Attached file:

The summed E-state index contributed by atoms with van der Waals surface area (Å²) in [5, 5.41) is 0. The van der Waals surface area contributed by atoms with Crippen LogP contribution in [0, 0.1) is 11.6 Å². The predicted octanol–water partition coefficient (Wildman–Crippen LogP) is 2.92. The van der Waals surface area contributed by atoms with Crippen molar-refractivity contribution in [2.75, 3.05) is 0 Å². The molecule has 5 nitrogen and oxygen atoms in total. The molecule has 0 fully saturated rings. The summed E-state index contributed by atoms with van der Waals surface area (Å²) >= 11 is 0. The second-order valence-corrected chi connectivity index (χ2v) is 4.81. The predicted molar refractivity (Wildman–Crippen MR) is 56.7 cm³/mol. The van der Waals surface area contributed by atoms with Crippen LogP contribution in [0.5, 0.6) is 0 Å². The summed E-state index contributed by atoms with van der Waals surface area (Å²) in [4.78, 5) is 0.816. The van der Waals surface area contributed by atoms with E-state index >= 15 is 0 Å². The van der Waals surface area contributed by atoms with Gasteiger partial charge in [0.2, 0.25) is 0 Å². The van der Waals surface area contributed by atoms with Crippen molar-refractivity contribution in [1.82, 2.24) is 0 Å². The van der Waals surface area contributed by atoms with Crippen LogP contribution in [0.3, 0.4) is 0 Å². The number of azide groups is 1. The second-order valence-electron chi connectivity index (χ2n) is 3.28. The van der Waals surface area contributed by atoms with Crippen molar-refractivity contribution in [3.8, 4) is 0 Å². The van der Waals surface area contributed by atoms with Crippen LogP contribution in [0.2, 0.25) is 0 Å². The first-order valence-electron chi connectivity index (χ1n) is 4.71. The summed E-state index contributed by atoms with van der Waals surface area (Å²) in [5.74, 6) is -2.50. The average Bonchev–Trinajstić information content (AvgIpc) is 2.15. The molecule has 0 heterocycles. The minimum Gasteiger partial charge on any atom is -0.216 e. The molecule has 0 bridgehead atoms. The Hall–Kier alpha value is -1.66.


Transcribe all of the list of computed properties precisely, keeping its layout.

The summed E-state index contributed by atoms with van der Waals surface area (Å²) in [5, 5.41) is 0. The van der Waals surface area contributed by atoms with Crippen LogP contribution in [0, 0.1) is 11.6 Å². The predicted octanol–water partition coefficient (Wildman–Crippen LogP) is 2.92. The van der Waals surface area contributed by atoms with Crippen molar-refractivity contribution in [2.75, 3.05) is 0 Å². The molecule has 5 nitrogen and oxygen atoms in total. The molecule has 0 fully saturated rings. The summed E-state index contributed by atoms with van der Waals surface area (Å²) >= 11 is 0. The second-order valence-corrected chi connectivity index (χ2v) is 4.81. The predicted molar refractivity (Wildman–Crippen MR) is 56.7 cm³/mol. The van der Waals surface area contributed by atoms with Crippen LogP contribution in [0.5, 0.6) is 0 Å². The summed E-state index contributed by atoms with van der Waals surface area (Å²) in [4.78, 5) is 0.816. The van der Waals surface area contributed by atoms with E-state index >= 15 is 0 Å². The van der Waals surface area contributed by atoms with Gasteiger partial charge in [0.2, 0.25) is 0 Å². The van der Waals surface area contributed by atoms with Crippen molar-refractivity contribution in [1.82, 2.24) is 0 Å². The van der Waals surface area contributed by atoms with Crippen LogP contribution in [0.3, 0.4) is 0 Å². The number of azide groups is 1. The second-order valence-electron chi connectivity index (χ2n) is 3.28. The van der Waals surface area contributed by atoms with Crippen molar-refractivity contribution in [3.8, 4) is 0 Å². The van der Waals surface area contributed by atoms with Crippen LogP contribution in [0.2, 0.25) is 0 Å². The first-order valence-electron chi connectivity index (χ1n) is 4.71. The summed E-state index contributed by atoms with van der Waals surface area (Å²) in [5.74, 6) is -2.50. The average Bonchev–Trinajstić information content (AvgIpc) is 2.15. The molecule has 0 heterocycles. The minimum Gasteiger partial charge on any atom is -0.216 e. The molecule has 0 bridgehead atoms. The Hall–Kier alpha value is -1.66.